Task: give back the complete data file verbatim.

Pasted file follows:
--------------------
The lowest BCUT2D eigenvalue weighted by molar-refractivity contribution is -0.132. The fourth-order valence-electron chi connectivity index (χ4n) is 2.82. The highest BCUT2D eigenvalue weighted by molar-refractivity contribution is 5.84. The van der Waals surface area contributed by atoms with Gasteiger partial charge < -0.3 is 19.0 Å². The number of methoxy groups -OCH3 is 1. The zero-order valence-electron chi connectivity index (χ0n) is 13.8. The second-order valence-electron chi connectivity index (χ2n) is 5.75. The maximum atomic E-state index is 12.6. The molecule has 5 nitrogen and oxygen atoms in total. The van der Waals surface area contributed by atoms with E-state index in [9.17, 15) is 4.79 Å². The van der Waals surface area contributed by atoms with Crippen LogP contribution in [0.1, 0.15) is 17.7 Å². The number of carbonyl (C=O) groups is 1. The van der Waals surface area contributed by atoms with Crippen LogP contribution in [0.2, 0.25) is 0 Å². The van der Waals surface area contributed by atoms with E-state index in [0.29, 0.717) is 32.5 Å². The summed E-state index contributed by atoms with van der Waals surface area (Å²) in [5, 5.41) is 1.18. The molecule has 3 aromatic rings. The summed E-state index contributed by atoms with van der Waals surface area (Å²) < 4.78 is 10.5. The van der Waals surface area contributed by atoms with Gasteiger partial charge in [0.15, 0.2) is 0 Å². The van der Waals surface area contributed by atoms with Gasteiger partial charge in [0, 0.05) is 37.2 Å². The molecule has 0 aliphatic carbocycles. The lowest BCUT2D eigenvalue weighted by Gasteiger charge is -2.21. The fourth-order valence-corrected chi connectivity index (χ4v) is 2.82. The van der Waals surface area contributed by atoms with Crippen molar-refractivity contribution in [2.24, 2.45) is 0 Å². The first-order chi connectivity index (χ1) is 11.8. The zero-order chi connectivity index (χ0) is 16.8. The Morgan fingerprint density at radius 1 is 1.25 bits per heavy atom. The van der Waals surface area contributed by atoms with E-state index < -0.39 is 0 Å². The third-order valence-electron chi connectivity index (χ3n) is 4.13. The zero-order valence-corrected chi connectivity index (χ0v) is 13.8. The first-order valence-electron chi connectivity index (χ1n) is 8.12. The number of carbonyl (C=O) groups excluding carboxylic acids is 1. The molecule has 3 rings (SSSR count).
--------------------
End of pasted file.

The lowest BCUT2D eigenvalue weighted by molar-refractivity contribution is -0.132. The fourth-order valence-electron chi connectivity index (χ4n) is 2.82. The highest BCUT2D eigenvalue weighted by molar-refractivity contribution is 5.84. The van der Waals surface area contributed by atoms with Gasteiger partial charge < -0.3 is 19.0 Å². The number of methoxy groups -OCH3 is 1. The zero-order valence-electron chi connectivity index (χ0n) is 13.8. The second-order valence-electron chi connectivity index (χ2n) is 5.75. The maximum atomic E-state index is 12.6. The molecule has 5 nitrogen and oxygen atoms in total. The van der Waals surface area contributed by atoms with E-state index in [9.17, 15) is 4.79 Å². The van der Waals surface area contributed by atoms with Crippen LogP contribution in [0.1, 0.15) is 17.7 Å². The number of carbonyl (C=O) groups is 1. The van der Waals surface area contributed by atoms with Crippen LogP contribution in [0.2, 0.25) is 0 Å². The van der Waals surface area contributed by atoms with E-state index in [0.29, 0.717) is 32.5 Å². The summed E-state index contributed by atoms with van der Waals surface area (Å²) in [5, 5.41) is 1.18. The molecule has 3 aromatic rings. The summed E-state index contributed by atoms with van der Waals surface area (Å²) < 4.78 is 10.5. The van der Waals surface area contributed by atoms with Gasteiger partial charge in [0.15, 0.2) is 0 Å². The van der Waals surface area contributed by atoms with Gasteiger partial charge in [0, 0.05) is 37.2 Å². The molecule has 0 aliphatic carbocycles. The lowest BCUT2D eigenvalue weighted by Gasteiger charge is -2.21. The fourth-order valence-corrected chi connectivity index (χ4v) is 2.82. The van der Waals surface area contributed by atoms with Crippen molar-refractivity contribution in [2.24, 2.45) is 0 Å². The first-order chi connectivity index (χ1) is 11.8. The zero-order chi connectivity index (χ0) is 16.8. The Morgan fingerprint density at radius 1 is 1.25 bits per heavy atom. The van der Waals surface area contributed by atoms with E-state index < -0.39 is 0 Å². The third-order valence-electron chi connectivity index (χ3n) is 4.13. The zero-order valence-corrected chi connectivity index (χ0v) is 13.8. The first-order valence-electron chi connectivity index (χ1n) is 8.12. The number of carbonyl (C=O) groups excluding carboxylic acids is 1. The molecule has 3 rings (SSSR count).